Despite the political tumult in the Arab world, Dubai continues to draw medical tourists from around the globe, including infertile “reprotravellers” who are seeking IVF services. However, Emirati state attempts to manage, legislate, and “emiratise” IVF services threaten to dismantle Dubai’s reputation as a global “reprohub.”
Since the beginning of the new millennium, the Arab world has experienced unprecedented levels of political violence and disruption. However, against this bloody backdrop, a high-tech reproductive revolution has quietly unfolded. Namely, by the mid-2000s, the Arab world had developed one of the most robust in vitro fertilisation, or IVF, sectors in the world. To be more specific, among the 48 countries performing the most assisted reproductive technology cycles per million inhabitants, eight Arab nations – including Lebanon, Jordan, Tunisia, Bahrain, Saudi Arabia, Egypt, Libya, and the United Arab Emirates (UAE) – could be counted.1
The UAE was an early entrant into this burgeoning field of IVF globalisation. The UAE opened its first IVF clinic in a government hospital in 1991, only five years after Saudi Arabia introduced IVF to the Arab Gulf. By 2005, the UAE hosted seven IVF clinics, five of them private facilities. By 2012, that number had doubled to fourteen, twelve of these privately owned.
As an emerging global “reprohub”, Dubai now sits squarely in the centre of a “reproscape” – a world of assisted reproduction in motion – characterised by new global “reproflows” of actors, technologies, and body parts.
Today, thousands of infertile couples are traveling to Dubai from Africa, Asia, Australia, Europe, the United States, and other parts of the Middle East in desperate quests for conception. These “reprotravelers”2 are often fleeing home countries where IVF services are either absent, inaccessible, ineffective, illegal, or even harmful. Thus, as an emerging global “reprohub”, Dubai now sits squarely in the center of a “reproscape” – a world of assisted reproduction in motion – characterised by new global “reproflows” of actors, technologies, and body parts.
Because of Dubai’s status as a global city and a booming international tourism hub, IVF in Dubai is decidedly cosmopolitan, with clinicians from various countries delivering IVF care across national, ethnic, linguistic, religious, and cultural boundaries. Yet, cosmopolitanism in Dubai exists in tension with a state-sponsored project called emiratisation. Emiratisation is an attempt by the UAE government to prioritise the needs of Emiratis, particularly through a formal government mandate intended to increase the participation of Emiratis in key positions in the UAE private-sector workforce.3 On a broader societal level, however, emiratisation is about putting Emiratis first – prioritising the needs of the muwatinun, or “nationals”, over foreigners. This is partly because Emiratis now constitute a tiny fraction of the overall populace in their own country – less than one million out of a total of nine million, approximately eight million of whom are foreign workers.4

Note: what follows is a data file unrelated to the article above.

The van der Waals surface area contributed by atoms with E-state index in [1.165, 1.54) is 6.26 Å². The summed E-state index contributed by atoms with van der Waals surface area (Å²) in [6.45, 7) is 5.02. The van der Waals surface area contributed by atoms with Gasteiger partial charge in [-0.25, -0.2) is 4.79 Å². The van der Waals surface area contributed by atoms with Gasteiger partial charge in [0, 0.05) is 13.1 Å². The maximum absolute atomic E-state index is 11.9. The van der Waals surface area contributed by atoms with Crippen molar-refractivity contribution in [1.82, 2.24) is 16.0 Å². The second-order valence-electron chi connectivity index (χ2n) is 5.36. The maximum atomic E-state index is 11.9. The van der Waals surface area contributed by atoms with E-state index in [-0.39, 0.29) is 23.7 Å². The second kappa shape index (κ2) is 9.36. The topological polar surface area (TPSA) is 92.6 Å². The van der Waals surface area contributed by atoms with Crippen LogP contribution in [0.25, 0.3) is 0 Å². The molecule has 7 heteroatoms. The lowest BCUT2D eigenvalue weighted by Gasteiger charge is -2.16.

Since the mid-2000s, the Emirati state has made two major efforts to emiratise IVF services in the country. The first involves the Emirati government’s brief experiment with IVF public financing, which started off as a globally inclusive program, but ended up solidifying preferential treatment for local Emiratis. The second is the 2010 passage of UAE Federal Law No. 11, which now stands as one of the world’s most restrictive pieces of ART legislation.
Marcia C. Inhorn is the William K. Lanman Professor of Anthropology and International Affairs at Yale University. A medical anthropologist focusing on infertility and IVF in the Middle East, Inhorn is the author of five books on the subject, including Cosmopolitan Conceptions: IVF Sojourns in Global Dubai (Duke UP, 2015). References 1. Adamson, G. David (2009) “Global Cultural and Socioeconomic Factors that Influence Access to Assisted Reproductive Technologies.” Women’s Health 5:351-353.
2. For a fuller explanation of this “reprolexicon” of terms, see Inhorn, Marcia C. (2015) Cosmopolitan Conceptions: IVF Sojourns in Global Dubai. Durham, NC: Duke University Press
3. Toledo, Hugo (2013). “The Political Economy of Emiratization in the UAE.” Journal of Economic Studies 40:39-53.
4. Vora, Neha (2013) Impossible Citizens: Dubai’s Indian Diaspora. Durham, NC: Duke University Press.
5. Simpson, Bob (2016) “IVF in Sri Lanka: A Concise History of Regulatory Impasse.” Reproductive BioMedicine and Society 2:8-15.
6. Brigham, K.B., Cadier, B., and K. Chevreul (2013) “The Diversity of Regulationi and Public Financing of IVF in Europe and Its Impact on Utilization.” Human Reproduction 28:666-675
7. Jones, Howard W., Ed. 2010. International Federation of Fertility Societies: Surveillance 2010. https://www.researchgate.net/publication/46123849_International_Federation_of_Fertility_Societies_Surveillance_2010_Preface
8. Inhorn, Marcia C., and Soraya Tremayne, Eds. (2012) Islam and Assisted Reproductive Technologies: Sunni and Shia Perspectives. New York: Berghahn.
9. Inhorn, Marcia C. (2003) Local Babies, Global Science: Gender, Religion and In Vitro Fertilization in Egypt. New York: Routledge.
Marcia C. Inhorn is the William K. Lanman Professor of Anthropology and International Affairs at Yale University. A medical anthropologist focusing on infertility and IVF in the Middle East, Inhorn is the author of five books on the subject, including Cosmopolitan Conceptions: IVF Sojourns in Global Dubai (Duke UP, 2015).
1. Adamson, G. David (2009) “Global Cultural and Socioeconomic Factors that Influence Access to Assisted Reproductive Technologies.” Women’s Health 5:351-353.